New Voting Laws in Effect for Super Tuesday
Tomorrow, voters in 12 states head to the polls for the first time this election season. Here’s a full rundown of new voting laws in place for the first time in a presidential race on Super Tuesday.
Tomorrow, voters in 12 states head to the polls for the first time this election season. In several states, Super Tuesday will also be the first time new voting laws are in place in a presidential election year.
Over the last several years, we’ve seen a wave of voting-related legislation. Since the 2010 election, 21 states have new laws in place making it harder to vote — and voters in 16 states face new restrictions for the first time in a presidential election in 2016. Meanwhile, 23 states plus the District of Columbia have passed laws improving voting since 2012.
Here’s a full rundown of what new laws are in place on Super Tuesday.
Four Super Tuesday states have new strict photo ID requirements:
- Tennessee (this law was also in place in 2012, but was made more restrictive since)
Research shows as many as 11 percent of Americans do not have the type of government-issued photo ID required by these states to vote. Many of these laws went into effect after the Supreme Court gutted Section 5 of the Voting Rights Act.
Moreover, Virginia legislators passed additional limits on citizen groups that register voters, such as community drives that take place at grocery stores and high schools. Alabama and Georgia also have laws requiring voters to provide additional documentary proof of citizenship when registering to vote, such as a birth certificate or a passport. Those provisions, while passed a bit earlier, have not previously been in effect and are at issue in ongoing litigation.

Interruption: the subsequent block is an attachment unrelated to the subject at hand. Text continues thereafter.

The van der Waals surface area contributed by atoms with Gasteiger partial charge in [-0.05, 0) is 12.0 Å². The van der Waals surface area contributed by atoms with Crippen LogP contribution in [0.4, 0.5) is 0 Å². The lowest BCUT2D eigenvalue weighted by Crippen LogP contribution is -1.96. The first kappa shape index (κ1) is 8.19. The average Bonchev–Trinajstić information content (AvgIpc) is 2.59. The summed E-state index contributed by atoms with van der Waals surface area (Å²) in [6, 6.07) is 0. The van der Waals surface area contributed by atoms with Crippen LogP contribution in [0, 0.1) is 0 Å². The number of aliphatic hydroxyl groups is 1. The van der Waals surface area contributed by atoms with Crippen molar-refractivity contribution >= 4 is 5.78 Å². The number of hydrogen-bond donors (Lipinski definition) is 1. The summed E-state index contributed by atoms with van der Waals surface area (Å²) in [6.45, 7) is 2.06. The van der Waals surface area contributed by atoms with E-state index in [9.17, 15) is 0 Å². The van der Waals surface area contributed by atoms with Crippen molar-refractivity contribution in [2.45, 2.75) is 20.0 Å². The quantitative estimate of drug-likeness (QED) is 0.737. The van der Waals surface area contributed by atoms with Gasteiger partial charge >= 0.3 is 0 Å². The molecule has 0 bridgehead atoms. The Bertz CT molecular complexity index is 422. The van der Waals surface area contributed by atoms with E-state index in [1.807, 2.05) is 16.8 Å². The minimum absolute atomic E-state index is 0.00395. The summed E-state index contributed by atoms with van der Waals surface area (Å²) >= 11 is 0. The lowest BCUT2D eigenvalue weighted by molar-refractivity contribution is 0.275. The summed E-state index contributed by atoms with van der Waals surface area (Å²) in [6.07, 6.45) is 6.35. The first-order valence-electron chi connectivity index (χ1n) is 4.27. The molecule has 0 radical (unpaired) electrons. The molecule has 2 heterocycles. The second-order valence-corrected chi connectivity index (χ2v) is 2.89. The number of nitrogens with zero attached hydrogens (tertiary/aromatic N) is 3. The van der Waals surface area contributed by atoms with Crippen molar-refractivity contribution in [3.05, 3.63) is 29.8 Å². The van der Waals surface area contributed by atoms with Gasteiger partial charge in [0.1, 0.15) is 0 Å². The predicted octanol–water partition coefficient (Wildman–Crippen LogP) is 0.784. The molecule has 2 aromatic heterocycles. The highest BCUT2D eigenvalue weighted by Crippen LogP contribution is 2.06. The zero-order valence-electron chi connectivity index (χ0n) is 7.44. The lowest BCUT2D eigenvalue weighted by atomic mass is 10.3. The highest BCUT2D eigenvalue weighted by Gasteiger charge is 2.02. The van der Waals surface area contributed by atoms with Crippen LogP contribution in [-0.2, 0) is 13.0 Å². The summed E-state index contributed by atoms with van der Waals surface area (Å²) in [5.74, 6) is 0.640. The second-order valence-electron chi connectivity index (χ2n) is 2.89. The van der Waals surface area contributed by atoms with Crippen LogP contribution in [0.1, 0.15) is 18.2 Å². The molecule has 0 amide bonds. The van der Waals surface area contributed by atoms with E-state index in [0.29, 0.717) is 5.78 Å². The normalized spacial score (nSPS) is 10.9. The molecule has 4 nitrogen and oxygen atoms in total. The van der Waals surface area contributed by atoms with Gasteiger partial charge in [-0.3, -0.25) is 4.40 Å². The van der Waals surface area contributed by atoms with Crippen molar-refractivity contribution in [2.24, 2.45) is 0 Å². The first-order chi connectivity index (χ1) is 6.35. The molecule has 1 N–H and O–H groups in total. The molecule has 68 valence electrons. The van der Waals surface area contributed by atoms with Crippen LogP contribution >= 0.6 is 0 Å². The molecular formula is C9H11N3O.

On the brighter side, voters in five Super Tuesday states have new laws in effect for the first time in a presidential election that improve the voting process, making it more convenient for citizens to register and cast a ballot:
- Colorado – Election Day registration and pre-registration
- Massachusetts – Online voter registration
- Minnesota – Online voter registration
- Oklahoma – Voter ID requirements are less restrictive than they were during last presidential election. Access to absentee ballots is expanded for voters who live on tribal lands.
- Virginia – Online voter registration
Primaries and caucuses are generally low-turnout affairs, and the voters who show up are less likely to be impacted by voting restrictions. But in what promises to be a high-stakes, high-turnout election year, we will continue to monitor how new voting laws play out in states across the country.